You should have learnt all these verb tenses before starting Avanzado 2.



Present Simple
(+) I usually stay at home on Sundays.
(-) I don't have children.
(?) Do you smoke everyday?
Yes, I do. / No, I don't.
· for things you do with a certain frequency (everyday, every week, every year, ...) or which are always true.
- can be used with adverbs of frequency (always, often, sometimes, usually, hardly ever, never, ...). They go before the main verb but after be.
- can be used with expressions of frequency (every day, once a week, ...). They usually go at the end of a sentence.

Present Continuous
(+) I'm watching TV now.
(-) I'm not watching TV now.
(?) Are you watching TV now?
Yes, I am. / No, I'm not.
· for things heppening now, right now, at the moment.
- Some verbs are not normally used in the present continuous: like, want, have (=possess), need, ...


Be very careful because in Avanzado 2 you still tend to mix the concept of the past simple with the past perfect!!!!

Past Simple
(regular and irregular)
(+) I called Susan and she came.
(-) He didn't wash his car. / She didn't see the movie.
(?) Did you arrive on time? / Did you buy it?
Yes, I did. / No, I didn't.
· to talk about finished actions in the past.
- can be used with two hours ago, yesterday, last week, last year, ...
Past simple wiki.JPG

Past Continuous
(was / were + vb -ing)
(+) I was driving home yesterday at five o'clock.
I was watching TV when the phone rang.
I was watching TV while she was reading.
(-) I wasn't looking at her when she fainted.
(?) Was he having a shower when I phoned?
What were you doing at 9pm?
Yes, I was. / No, I wasn't.
· to describe and action in progress at a specific moment in the past.
- you usually use the past continuous to say what you where doing at a certain time, day or date (at five o'clock, last Monday, on January 2nd, ...) or to make a contrast with another action (usually a past simple or another past continuous).


(be) going to + infinitive
(+) I'm going to quit smoking.
I'm going to stay in London for a few weeks next summer.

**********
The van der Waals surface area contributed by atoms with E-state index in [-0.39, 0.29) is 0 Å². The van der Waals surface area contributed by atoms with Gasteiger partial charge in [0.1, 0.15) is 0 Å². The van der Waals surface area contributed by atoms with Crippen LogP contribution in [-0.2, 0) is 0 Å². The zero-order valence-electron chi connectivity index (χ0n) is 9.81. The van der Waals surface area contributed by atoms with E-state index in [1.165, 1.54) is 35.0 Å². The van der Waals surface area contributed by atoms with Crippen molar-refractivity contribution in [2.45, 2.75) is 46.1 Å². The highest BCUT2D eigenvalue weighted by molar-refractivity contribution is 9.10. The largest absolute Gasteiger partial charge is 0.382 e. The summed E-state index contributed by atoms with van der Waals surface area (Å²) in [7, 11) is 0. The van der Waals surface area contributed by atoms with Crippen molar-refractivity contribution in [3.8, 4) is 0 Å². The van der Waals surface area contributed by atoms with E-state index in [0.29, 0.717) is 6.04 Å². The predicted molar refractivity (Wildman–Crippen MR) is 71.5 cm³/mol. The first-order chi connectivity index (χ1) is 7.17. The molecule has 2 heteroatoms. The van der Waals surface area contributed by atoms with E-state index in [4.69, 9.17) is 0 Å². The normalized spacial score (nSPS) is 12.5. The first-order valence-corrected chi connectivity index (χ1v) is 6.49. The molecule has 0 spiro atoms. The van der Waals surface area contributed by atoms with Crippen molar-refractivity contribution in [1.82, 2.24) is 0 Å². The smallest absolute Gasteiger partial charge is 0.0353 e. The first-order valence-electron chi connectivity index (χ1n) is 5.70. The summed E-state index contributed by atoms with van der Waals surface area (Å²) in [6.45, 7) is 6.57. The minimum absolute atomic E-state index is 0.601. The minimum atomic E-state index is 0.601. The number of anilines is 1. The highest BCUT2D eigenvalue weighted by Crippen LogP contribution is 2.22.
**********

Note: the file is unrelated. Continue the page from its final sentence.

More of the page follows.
(-) We aren't going to stay very long in London.
(?) Are you going to travel somewhere next summer?
Yes, I am. / No, I'm not.
· to talk about future plans.
- you haven't made any arrangaments yet, it's just a plan you have in your mind, may or may even not know when to do it.

(be) going to + infinitive
(+) Look at those clouds, it's going to rain soon.
(-) She's not going to pass the exam, she's studying very little.
(?) When is your brother going to visit the newborn?
· to talk about predictions.
- you usally base your prediction on a reason or evidence.

Present Continuous for future arrangements
(+) I'm travelling to London on December 5th.
(-) We aren't visiting The Tower this time, maybe next year.
(?) Are you visiting the Windsor Castle?
Yes, I am. / No, I'm not.
· for future arrangements which we have planned for a fixed time or place.
- usually with the expressions: tonight, tomorrow, this weekend ...
- Don't use the present simple for this!!! (I see some friends tonight.)

will / won't + infinitive
(+) Arsenal will win the match.
You'll love London.
(-) I think I won't be late today.
(?) Will you win the lottery this year?
Yes, I will. / No, I won't.
· to talk about predictions.
- you usally base your prediction on your opinion.
- We often use I think / I don't think ... + will ... (I think he'll fail the exam. I don't think he'll pass the exam.) NOT I think he won't pass.
- Sometimes in (+) sentences with I and we, people use shall (not will), but this is very formal (for example, in a business letter). I shall write to you when I have studied your case.
- the future of there is / are = there will be.
- the future of I can = I'll be able to (NOT I'll can).

will / won't + infinitive
(promises, offers, and instant decisions)
(+) I will take the train at 8pm (instant decision)
I'll help you with the dishes. (offer)
I'll always love you. (promise)
(-) I won't have the coke, I'll have water. (instant decision)
I won't tell your secret. (promise)
(?) Will you marry me? (promise / offer)
Shall I open the door? (offer)
· for making instant decisions, offering, and promising. (I'll help you with those bags. NOT I help you.).
- use Shall I ...? / Shall we ...? when an offer is a question. (Shall I pay? Shall we call you tonight at 9.00?)

These are other grammar structures you should have also learnt by now.

Defining relative clauses:
who, which, where
A teacher is a person who works at school.
Do you see the cat which is lying on the roof?
This is the shop where I bought my bike.
· to explain what a place, thing, or person is or does.
· who (person), which (thing), where (place).
- you can use that instead of who or which.

so, because, but, although
He was driving fast because he didn't want to be late. (reason)
He didn't want to be late so he was driving fast. (result)
She wanted to buy the bracelet but she didn't have enough money.
Although she wanted to buy the bracelet, she didn't have enough money.
She wanted to buy the bracelet although (a pesar de que) she didn't have enough money.
· because to express a reason.
· so to express a result.
· but and although to show a contrast.
- although can go at the beginning or in the middle of the sentence.